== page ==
What Does the Trump Era Mean for Drug Policy in Latin America?

What Does the Trump Era Mean for Drug Policy in Latin America?
A giant puppet depicting U.S. President Donald Trump paraded at Carnival celebrations in Olinda, Pernambuco state, Brazil, Feb. 27, 2017 (AP photo by Diego Herculano).

Other than a wall at the border with Mexico, Donald Trump promised little to address drug trafficking in the Americas during last year’s U.S. presidential campaign. Two months into his presidency, it is clear that the Trump administration’s disengaged and military-first approach to the drug trade could bring more volatility to the region.

On March 13, the White House released “America First: A Budget Blueprint to Make America Great Again,” which raises more questions and concerns than solutions on many issues, including the drug trade. It notably recommends a $54 billion increase in military spending, proposes reduced funding to the “UN and affiliated agencies,” and requests a $10.1 billion budget cut for the Department of State and USAID—a 28 percent decrease from current levels. In his introductory message to Congress, Trump declared that, “It is time to prioritize the security and well-being of Americans, and to ask the rest of the world to step up and pay its fair share.”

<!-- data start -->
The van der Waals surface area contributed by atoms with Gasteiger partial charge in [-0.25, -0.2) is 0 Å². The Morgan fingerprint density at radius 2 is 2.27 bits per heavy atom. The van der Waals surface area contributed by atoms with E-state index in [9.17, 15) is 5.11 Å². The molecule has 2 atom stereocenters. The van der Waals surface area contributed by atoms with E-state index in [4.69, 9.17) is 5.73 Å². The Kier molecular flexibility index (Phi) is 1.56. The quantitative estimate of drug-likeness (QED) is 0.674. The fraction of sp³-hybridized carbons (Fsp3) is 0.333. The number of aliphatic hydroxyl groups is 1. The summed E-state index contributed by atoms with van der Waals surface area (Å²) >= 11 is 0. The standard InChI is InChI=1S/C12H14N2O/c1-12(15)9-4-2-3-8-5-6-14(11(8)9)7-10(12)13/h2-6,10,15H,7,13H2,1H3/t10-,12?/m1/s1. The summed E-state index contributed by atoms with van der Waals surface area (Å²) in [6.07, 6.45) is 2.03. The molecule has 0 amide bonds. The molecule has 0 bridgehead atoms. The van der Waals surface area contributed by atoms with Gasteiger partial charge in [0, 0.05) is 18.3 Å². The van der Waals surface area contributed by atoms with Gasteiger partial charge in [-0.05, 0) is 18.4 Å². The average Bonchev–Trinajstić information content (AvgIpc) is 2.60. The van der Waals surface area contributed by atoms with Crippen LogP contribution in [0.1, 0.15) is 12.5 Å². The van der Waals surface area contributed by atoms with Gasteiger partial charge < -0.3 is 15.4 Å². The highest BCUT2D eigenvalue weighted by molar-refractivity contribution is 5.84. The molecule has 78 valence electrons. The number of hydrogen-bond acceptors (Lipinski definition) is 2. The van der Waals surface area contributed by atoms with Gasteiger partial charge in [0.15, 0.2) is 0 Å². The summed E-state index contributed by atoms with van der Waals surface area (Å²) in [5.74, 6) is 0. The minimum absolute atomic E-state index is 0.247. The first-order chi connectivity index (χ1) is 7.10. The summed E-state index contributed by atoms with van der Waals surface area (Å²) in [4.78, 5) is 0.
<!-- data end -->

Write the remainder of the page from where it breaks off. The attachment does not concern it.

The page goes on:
While the budget itself does not mention specific partnerships and commitments to Latin America, doubts persist over the Trump administration’s willingness to continue to support countries across the region in their fight against drug trafficking. For instance, it has not confirmed if it will commit to the $450 million pledged by former President Barack Obama to support Colombia’s peace process with the FARC insurgency, which will have a direct impact on the country’s efforts to root out the drug trade in territories formerly controlled by the guerrillas. In a written response to members of the Senate Foreign Relations Committee in January during his nomination hearing to become secretary of state, Rex Tillerson merely noted he would “seek to review the details of Colombia’s recent peace agreement, and determine the extent to which the United States should continue to support it.”

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